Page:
- The Washington Times - Thursday, June 3, 2004

I was nearly finished writing a different column from the one that appears on this page today when news of President Bush’s address at the Air Force Academy graduation ceremony flashed on the Drudge Report. “Bush drops ‘crusade’ from Eisenhower’s D-Day message,” read the headline.

What? He couldn’t; he didn’t … did he? Thanks to instantly accessible archives on the Internet, I quickly found Gen. Eisenhower’s Order of the Day given to the men of the Allied Expeditionary Force as they prepared to begin the invasion of Normandy on June 6, 1944.

It went like this: “Soldiers, Sailors and Airmen of the Allied Expeditionary Force! You are about to embark upon the Great Crusade,toward which we have striven these many months. The eyes of the world are upon you. The hope and prayers of liberty-loving people everywhere march with you. In company with our brave Allies and brothers-in-arms on other Fronts, you will bring about the destruction of the German war machine, the elimination of Nazi tyranny over the oppressed people of Europe, and security for ourselves in a free world.” And so, stirringly, on.

Sixty years later, facing another global threat from another totalitarian ideology, Mr. Bush saw fit, wisely and importantly, to link essential aspects of our past and present struggles. These include the totalitarian nature of both Nazi fascism and Islamofascism, and the fact that freeing Europe then and the expanding freedom in the Middle East now are crucial to American security. In so doing, Mr. Bush invoked the opening lines of Ike’s order, but with one shameful, history-defiling cut. “Soldiers, Sailors and Airmen of the Allied Expeditionary Force,” Mr. Bush said, quoting Gen. Eisenhower. “The eyes of the world are upon you. The hope and prayers of liberty-loving people everywhere march with you.”

Missing, of course, is Eisenhower’s loin-girding line about those tens of thousands of soldiers, sailors and airmen being about to embark on “the Great Crusade” — the reason “the eyes of the world” are upon them in the first place. This cut may not strike everyone as a reason to tear up Page One. But to me the omission hits at the heart of what is lacking in the so-called war on terror — the courage of clarity.

It’s possible Mr. Bush didn’t drop Eisenhower’s language himself. Indeed, his speechwriters might not have given him the choice. They well know the “crusade” officially was outlawed long ago. And by “crusade,” I don’t mean Christendom’s medieval battles to reclaim the Holy Land from Muslim rule. But, of course, neither did Eisenhower (not in his D-Day remarks and not in his popular account of the war, “Crusade in Europe”). Neither did Mr. Bush, for that matter, when, in the week following September 11, he said that “this crusade, this war on terrorism, is going to take a while.” Speaking in terms of a cause may have steadied most Americans at home, but it drove Muslims, Europeans and political correctniks everywhere crazy. A headline in the Christian Science Monitor on Sept. 19, 2001, said it best: “Europe cringes at Bush ‘crusade’ against terrorists.”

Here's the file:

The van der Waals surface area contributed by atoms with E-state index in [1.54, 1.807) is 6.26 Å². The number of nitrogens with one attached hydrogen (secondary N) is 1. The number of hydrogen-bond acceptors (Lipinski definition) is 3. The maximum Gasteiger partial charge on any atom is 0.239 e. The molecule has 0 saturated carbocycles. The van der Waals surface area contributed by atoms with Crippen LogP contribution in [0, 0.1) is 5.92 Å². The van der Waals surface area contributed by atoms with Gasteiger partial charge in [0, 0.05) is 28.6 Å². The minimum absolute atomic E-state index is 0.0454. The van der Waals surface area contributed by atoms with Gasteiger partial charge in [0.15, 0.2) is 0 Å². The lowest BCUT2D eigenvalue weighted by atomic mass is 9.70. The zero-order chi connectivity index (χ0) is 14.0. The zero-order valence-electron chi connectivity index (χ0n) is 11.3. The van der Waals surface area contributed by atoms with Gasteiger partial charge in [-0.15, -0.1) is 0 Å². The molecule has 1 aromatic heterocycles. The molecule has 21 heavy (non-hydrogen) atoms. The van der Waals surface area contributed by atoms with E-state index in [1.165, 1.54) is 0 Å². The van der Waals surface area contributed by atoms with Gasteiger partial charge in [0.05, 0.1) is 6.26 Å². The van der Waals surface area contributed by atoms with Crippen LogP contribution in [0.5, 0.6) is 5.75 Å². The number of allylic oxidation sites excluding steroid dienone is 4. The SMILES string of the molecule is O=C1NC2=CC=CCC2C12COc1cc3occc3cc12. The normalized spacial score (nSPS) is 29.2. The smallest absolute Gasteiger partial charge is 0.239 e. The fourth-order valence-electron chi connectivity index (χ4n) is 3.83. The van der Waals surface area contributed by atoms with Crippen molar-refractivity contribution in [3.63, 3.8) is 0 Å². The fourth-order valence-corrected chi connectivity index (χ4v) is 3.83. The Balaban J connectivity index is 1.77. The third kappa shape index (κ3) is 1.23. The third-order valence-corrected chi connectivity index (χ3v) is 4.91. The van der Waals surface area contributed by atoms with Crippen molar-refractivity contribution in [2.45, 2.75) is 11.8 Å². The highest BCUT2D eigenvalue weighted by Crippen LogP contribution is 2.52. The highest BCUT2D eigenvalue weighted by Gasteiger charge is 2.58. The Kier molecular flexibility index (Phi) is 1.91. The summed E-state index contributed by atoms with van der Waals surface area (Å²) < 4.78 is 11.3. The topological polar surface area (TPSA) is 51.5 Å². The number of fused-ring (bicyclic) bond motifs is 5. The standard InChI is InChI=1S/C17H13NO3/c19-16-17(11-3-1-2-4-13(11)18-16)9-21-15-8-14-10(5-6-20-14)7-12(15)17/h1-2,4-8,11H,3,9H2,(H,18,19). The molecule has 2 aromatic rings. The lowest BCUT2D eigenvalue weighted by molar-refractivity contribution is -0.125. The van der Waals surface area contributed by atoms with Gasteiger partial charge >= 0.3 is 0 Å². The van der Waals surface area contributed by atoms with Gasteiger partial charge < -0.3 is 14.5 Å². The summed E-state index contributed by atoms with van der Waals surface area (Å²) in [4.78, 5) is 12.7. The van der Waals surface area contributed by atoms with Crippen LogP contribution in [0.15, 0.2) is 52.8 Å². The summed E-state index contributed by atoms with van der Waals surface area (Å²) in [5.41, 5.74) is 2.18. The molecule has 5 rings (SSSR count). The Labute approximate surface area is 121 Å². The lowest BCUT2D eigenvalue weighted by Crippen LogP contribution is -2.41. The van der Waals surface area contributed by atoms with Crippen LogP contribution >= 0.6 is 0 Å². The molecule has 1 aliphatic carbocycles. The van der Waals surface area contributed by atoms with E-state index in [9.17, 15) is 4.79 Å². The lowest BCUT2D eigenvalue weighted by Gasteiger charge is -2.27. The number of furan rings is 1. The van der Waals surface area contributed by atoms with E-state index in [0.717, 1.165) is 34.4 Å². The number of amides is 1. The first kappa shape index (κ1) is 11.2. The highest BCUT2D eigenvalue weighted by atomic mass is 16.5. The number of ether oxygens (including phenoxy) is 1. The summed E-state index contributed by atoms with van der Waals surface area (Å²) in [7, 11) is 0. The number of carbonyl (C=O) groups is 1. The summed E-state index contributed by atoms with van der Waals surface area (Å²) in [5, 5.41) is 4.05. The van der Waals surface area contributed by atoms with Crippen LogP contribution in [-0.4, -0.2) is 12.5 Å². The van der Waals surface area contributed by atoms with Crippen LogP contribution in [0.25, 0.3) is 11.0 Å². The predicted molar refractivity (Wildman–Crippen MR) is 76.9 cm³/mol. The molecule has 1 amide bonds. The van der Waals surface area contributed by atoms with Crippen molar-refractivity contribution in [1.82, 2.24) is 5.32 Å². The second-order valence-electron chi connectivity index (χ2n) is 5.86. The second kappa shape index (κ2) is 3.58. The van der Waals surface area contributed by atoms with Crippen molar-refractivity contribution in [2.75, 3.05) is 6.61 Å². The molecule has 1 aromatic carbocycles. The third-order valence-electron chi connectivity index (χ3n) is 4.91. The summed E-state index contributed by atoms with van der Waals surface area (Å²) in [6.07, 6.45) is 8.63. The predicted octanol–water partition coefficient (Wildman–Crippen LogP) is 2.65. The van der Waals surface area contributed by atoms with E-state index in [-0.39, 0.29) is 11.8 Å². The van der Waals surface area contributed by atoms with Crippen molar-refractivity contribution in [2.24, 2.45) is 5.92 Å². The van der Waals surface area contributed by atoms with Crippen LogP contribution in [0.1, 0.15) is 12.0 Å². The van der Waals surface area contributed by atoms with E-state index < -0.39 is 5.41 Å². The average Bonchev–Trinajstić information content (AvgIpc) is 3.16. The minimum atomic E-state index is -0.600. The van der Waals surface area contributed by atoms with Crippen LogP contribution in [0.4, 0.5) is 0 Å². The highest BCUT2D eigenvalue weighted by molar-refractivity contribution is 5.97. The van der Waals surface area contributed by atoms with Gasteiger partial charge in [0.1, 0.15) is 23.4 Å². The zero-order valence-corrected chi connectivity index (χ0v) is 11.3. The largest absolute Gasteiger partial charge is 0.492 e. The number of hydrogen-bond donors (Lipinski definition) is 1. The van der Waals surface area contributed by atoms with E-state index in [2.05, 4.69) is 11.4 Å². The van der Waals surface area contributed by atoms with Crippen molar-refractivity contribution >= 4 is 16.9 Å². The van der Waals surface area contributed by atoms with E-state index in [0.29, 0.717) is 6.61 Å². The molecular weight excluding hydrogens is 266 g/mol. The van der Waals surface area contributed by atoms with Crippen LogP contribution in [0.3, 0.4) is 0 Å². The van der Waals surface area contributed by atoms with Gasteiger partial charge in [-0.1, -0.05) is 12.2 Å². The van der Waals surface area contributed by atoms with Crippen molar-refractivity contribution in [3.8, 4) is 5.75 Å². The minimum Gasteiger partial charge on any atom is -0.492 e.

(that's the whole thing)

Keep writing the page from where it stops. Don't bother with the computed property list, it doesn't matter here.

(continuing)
It didn’t have to cringe long. Rather than inviting citizens of the world to join the new “crusade” against Islamist terror networks — the successor to earlier, victorious crusades against Nazism and Communism — Ari Fleischer, then the president’s spokesman, immediately expressed “regret” over unspecified “connotations” the word “crusade” might have had “for anybody, Muslim or otherwise.” In other words, America was officially sorry if anyone out there — and I mean “out there” — believed, five days after the fiery collapse of the World Trade Center, the president of the United States was going send an army of barons to take Jerusalem for the pope.

Of course, what this was really all about were the terms of engagement — literally. We could not embark on a “crusade” against Islamist jihad because that term carries echoes of centuries of struggle between the Christian West and the Muslim East. (Never mind that the echoes still have plenty to tell us.) And we may not fight a war against “Islamic jihad,” even as Muslims, from “militants” (terrorists) to “spiritual advisers” (terrorist kingpins), claim bloody inspiration from the jihad verses of the Koran. Nope, this is a fight against what the president amorphously describes as “the terrorist ideology,” and the religiously based doctrines of fighting and subjugating non-Muslims under Islamic law may not be acknowledged, let alone discussed. Which is preposterous. But it is our lot: a life-or-death struggle to save Judeo-Christian civilization from a masked enemy, a camouflaged ideology and our own willful naivete. Our crusade may be quixotic, but a crusade it is, if ever there was one.

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